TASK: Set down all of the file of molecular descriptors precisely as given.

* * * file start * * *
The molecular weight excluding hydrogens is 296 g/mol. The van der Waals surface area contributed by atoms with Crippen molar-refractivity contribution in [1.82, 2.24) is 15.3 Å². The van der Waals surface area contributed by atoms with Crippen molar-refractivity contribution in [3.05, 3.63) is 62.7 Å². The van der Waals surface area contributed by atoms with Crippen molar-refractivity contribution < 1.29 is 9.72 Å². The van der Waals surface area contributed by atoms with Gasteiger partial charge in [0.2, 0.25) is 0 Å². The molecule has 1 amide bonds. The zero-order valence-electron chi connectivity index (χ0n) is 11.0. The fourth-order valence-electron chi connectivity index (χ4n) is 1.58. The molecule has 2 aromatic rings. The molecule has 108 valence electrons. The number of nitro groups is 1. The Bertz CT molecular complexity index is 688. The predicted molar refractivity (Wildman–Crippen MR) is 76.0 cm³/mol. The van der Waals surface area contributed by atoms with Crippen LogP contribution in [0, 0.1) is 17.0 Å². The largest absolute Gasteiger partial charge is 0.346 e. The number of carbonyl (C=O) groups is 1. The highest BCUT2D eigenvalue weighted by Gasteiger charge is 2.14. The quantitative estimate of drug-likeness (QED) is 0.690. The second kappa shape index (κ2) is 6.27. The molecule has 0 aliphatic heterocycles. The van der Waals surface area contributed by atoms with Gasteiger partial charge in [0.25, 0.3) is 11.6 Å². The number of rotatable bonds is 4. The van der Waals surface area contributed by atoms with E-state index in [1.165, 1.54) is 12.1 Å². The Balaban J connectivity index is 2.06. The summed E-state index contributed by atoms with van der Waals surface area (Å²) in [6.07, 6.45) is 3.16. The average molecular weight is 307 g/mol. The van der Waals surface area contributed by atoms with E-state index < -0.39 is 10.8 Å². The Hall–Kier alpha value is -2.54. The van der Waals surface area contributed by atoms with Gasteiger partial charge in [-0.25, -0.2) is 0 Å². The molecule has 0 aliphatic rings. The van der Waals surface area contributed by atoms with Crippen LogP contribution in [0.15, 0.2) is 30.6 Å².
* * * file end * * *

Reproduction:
The molecular weight excluding hydrogens is 296 g/mol. The van der Waals surface area contributed by atoms with Crippen molar-refractivity contribution in [1.82, 2.24) is 15.3 Å². The van der Waals surface area contributed by atoms with Crippen molar-refractivity contribution in [3.05, 3.63) is 62.7 Å². The van der Waals surface area contributed by atoms with Crippen molar-refractivity contribution < 1.29 is 9.72 Å². The van der Waals surface area contributed by atoms with Gasteiger partial charge in [0.2, 0.25) is 0 Å². The molecule has 1 amide bonds. The zero-order valence-electron chi connectivity index (χ0n) is 11.0. The fourth-order valence-electron chi connectivity index (χ4n) is 1.58. The molecule has 2 aromatic rings. The molecule has 108 valence electrons. The number of nitro groups is 1. The Bertz CT molecular complexity index is 688. The predicted molar refractivity (Wildman–Crippen MR) is 76.0 cm³/mol. The van der Waals surface area contributed by atoms with Crippen LogP contribution in [0, 0.1) is 17.0 Å². The largest absolute Gasteiger partial charge is 0.346 e. The number of carbonyl (C=O) groups is 1. The highest BCUT2D eigenvalue weighted by Gasteiger charge is 2.14. The quantitative estimate of drug-likeness (QED) is 0.690. The second kappa shape index (κ2) is 6.27. The molecule has 0 aliphatic heterocycles. The van der Waals surface area contributed by atoms with Gasteiger partial charge in [0.25, 0.3) is 11.6 Å². The number of rotatable bonds is 4. The van der Waals surface area contributed by atoms with E-state index in [1.165, 1.54) is 12.1 Å². The Balaban J connectivity index is 2.06. The summed E-state index contributed by atoms with van der Waals surface area (Å²) in [6.07, 6.45) is 3.16. The average molecular weight is 307 g/mol. The van der Waals surface area contributed by atoms with E-state index < -0.39 is 10.8 Å². The Hall–Kier alpha value is -2.54. The van der Waals surface area contributed by atoms with Gasteiger partial charge in [-0.25, -0.2) is 0 Å². The molecule has 0 aliphatic rings. The van der Waals surface area contributed by atoms with Crippen LogP contribution in [0.15, 0.2) is 30.6 Å².